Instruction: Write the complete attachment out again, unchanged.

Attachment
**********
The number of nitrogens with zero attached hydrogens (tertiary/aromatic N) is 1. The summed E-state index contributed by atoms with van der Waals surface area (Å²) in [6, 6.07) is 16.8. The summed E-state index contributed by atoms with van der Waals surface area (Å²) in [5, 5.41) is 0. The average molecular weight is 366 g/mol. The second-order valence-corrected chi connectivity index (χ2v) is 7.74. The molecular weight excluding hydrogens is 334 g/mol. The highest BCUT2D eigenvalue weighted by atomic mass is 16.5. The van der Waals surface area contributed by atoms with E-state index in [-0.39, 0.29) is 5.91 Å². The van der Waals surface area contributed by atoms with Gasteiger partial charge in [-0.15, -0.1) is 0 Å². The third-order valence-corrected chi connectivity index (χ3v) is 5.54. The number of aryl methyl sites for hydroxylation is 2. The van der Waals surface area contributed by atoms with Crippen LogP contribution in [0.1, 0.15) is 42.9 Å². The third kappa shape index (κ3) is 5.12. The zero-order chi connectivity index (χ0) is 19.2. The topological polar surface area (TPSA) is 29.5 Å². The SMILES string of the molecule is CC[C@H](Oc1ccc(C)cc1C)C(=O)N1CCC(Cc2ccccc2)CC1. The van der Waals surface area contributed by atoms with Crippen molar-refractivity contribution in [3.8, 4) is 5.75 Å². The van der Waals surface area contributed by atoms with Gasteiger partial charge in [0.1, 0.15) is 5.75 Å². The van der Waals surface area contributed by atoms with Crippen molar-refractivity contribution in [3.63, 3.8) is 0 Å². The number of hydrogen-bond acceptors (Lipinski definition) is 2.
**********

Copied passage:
The number of nitrogens with zero attached hydrogens (tertiary/aromatic N) is 1. The summed E-state index contributed by atoms with van der Waals surface area (Å²) in [6, 6.07) is 16.8. The summed E-state index contributed by atoms with van der Waals surface area (Å²) in [5, 5.41) is 0. The average molecular weight is 366 g/mol. The second-order valence-corrected chi connectivity index (χ2v) is 7.74. The molecular weight excluding hydrogens is 334 g/mol. The highest BCUT2D eigenvalue weighted by atomic mass is 16.5. The van der Waals surface area contributed by atoms with E-state index in [-0.39, 0.29) is 5.91 Å². The van der Waals surface area contributed by atoms with Gasteiger partial charge in [-0.15, -0.1) is 0 Å². The third-order valence-corrected chi connectivity index (χ3v) is 5.54. The number of aryl methyl sites for hydroxylation is 2. The van der Waals surface area contributed by atoms with Crippen LogP contribution in [0.1, 0.15) is 42.9 Å². The third kappa shape index (κ3) is 5.12. The zero-order chi connectivity index (χ0) is 19.2. The topological polar surface area (TPSA) is 29.5 Å². The SMILES string of the molecule is CC[C@H](Oc1ccc(C)cc1C)C(=O)N1CCC(Cc2ccccc2)CC1. The van der Waals surface area contributed by atoms with Crippen molar-refractivity contribution in [3.8, 4) is 5.75 Å². The van der Waals surface area contributed by atoms with Gasteiger partial charge in [0.1, 0.15) is 5.75 Å². The van der Waals surface area contributed by atoms with Crippen molar-refractivity contribution in [3.63, 3.8) is 0 Å². The number of hydrogen-bond acceptors (Lipinski definition) is 2.